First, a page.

5. Anything that you say is true at the moment you say it, but everything changes all the time. This is survival mode in action.
  6. Any decision made (except for written contracts) can reopened for further discussion. This is also survival mode in action.

A common Hebrew idiom explains it all, אז מה שאמרתי (az ma sheh amarti). Here is how it is used.

  •      A-Let’s work this out over supper tonight.
  •      B-I thought you said that  tonight you need to take your daughter to see your mother.
  •      A-Az ma sheh amarti! (so what if I said it).

 

 

 

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Remembering Lizzie

Lizzie had the most beautiful smile I had ever seen; and although she was an exquisite woman, I remember her smile most of all. And her voice.  Lizzie had a soft, mellow and slightly deep voice.

To be honest, I remember more than her voice and her smile. She was something else.

I met her in Spanish 200 at McGill, which I had chosen that as my 3rd language requirement. So had she. Over the next three years, we slowly moved from speaking English to speaking Spanish, which both of us did quite well.

Lizzie and I used to meet before class started and  would continue talking after classes ended. I don’t even remember what we talked about. But we talked for hours and hours over the years.

“Do you know who you are talking to?” asked Paul, as we ate at the student union. “She was the most popular girl in school, and she has been seeing this guy Steven for over 4 years. You don’t have a chance”.

One of the things Lizzie and I talked about were concerts at the new Places des Arts. I had seen her there with the aforementioned Steve. I had been with Paula.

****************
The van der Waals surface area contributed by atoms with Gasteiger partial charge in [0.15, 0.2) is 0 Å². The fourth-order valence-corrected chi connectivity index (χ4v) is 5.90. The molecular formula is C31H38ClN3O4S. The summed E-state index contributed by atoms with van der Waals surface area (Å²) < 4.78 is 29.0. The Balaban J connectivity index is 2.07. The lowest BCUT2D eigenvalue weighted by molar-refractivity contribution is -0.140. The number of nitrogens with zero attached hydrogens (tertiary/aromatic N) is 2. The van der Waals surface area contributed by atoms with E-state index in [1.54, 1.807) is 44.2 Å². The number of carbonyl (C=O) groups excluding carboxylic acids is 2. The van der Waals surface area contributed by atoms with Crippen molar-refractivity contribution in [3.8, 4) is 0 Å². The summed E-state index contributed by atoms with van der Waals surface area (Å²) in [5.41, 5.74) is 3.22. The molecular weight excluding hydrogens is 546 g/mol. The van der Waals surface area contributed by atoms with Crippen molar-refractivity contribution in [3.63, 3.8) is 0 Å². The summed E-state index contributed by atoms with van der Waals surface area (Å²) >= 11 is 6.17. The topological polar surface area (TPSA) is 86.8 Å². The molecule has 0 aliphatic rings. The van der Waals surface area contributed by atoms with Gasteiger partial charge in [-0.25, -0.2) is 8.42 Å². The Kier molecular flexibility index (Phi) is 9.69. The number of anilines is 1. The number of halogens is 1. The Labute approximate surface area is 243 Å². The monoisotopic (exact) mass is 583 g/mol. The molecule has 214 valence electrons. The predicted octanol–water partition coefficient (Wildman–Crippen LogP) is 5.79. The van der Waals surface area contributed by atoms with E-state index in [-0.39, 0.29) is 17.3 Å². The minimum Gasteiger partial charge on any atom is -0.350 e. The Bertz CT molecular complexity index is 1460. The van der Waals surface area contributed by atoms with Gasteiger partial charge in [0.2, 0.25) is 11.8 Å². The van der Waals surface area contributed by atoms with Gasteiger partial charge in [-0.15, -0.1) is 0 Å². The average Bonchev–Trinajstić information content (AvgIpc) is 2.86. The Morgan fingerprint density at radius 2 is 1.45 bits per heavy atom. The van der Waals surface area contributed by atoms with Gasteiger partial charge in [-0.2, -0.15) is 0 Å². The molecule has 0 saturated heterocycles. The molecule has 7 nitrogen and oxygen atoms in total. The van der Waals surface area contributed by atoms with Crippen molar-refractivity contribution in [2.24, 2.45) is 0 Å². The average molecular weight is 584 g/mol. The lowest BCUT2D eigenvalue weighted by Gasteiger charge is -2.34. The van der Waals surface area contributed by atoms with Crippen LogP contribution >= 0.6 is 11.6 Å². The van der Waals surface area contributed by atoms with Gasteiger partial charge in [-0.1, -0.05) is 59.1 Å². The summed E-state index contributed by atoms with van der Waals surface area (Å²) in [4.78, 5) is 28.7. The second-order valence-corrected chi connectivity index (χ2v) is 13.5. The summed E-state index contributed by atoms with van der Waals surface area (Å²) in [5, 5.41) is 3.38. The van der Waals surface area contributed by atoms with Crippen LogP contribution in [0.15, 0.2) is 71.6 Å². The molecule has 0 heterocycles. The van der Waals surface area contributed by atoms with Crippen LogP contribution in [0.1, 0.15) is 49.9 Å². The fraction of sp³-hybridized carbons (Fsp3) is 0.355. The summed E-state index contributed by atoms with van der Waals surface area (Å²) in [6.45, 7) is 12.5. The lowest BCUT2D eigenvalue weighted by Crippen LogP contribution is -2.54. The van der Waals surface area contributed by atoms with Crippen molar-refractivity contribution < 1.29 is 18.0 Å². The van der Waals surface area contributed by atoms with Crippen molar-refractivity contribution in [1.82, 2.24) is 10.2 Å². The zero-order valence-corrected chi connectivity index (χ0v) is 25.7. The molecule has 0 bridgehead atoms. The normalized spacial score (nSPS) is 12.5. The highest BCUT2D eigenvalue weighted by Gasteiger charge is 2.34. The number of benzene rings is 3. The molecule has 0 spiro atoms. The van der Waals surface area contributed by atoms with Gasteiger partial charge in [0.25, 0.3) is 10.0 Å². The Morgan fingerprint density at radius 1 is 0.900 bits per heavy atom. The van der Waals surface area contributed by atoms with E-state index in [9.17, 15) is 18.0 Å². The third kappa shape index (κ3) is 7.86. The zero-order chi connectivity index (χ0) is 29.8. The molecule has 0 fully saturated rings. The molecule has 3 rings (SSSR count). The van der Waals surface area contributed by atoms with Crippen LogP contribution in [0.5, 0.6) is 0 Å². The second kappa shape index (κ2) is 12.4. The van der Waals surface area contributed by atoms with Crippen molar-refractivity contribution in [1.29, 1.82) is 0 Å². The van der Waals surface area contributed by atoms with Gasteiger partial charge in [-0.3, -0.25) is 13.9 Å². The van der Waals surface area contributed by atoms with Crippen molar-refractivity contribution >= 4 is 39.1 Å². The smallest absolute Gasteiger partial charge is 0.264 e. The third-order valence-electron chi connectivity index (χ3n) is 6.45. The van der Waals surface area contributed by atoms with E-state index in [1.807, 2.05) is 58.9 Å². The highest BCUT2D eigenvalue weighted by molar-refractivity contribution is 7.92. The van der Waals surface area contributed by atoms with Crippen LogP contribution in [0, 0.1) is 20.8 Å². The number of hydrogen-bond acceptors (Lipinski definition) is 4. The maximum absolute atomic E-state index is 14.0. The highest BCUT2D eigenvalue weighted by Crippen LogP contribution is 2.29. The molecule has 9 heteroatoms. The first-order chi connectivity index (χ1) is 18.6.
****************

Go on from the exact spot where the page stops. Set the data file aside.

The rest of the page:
Lizzie and I agreed that “wouldn’t it be nice if we saw a concert together” and we never did. As my studies at McGill  ended, I was back in Israel doing my MA and she had gone to grad school.

I was living in Kiryat Yovel, Jerusalem in a student dorm, along with a German PhD student named Hans who was studying the commonalities between Yiddish and Hebrew, and  an agriculture student named Uri, who was almost never in the flat.

One day, I got an aerogram from a McGill friend who stated, by the way, that “Lizzie W from McGill Class of 70 was killed in a car accident on the way to Ottawa. Do you remember her?”

Some people loose their memories with age. I have a memory like an elephant. And when I think of Lizzie 50 years after I met her in Prof Stagen’s Spanish class in Peterson Hall, Room 120 at 1000 AM, I wish my memory was not as good as it is.

 

 

 

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C’est moi-about me

                       Georges

I am 69 year old OD Canadian-Israeli consultant, specializing in acute global diversity, post merger integration, interfaces between HQ’s and their “remote offices” and working with senior managers/teams to acquire global competency.

I work with Fortune 500 companies, family businesses, start ups, individuals and Boards in India, the Mid East, Europe, China South East Asia and North America.

I am appalled by  the western bias of OD and hope that before I die, I can make a difference to rework OD’s value to global organizing.

I am an atheist, left wing yet realistic, disgusted and politically isolated. I am a  political stranger in my homeland.

I am multi lingual, educated at McGill (Montreal) and Hebrew University (Jerusalem).

I was a runner for many years. Now I walk 12 km a day or swim 40 laps.

In my spare time, I read voraciously, study Middle East history, take care of Georgie-boy (my dog), and avoid television. The latest books I have read are the Automobile Club of Egypt , all of Steinbeck’s novels, and the biographies of Nixon, Reagan and Johnson.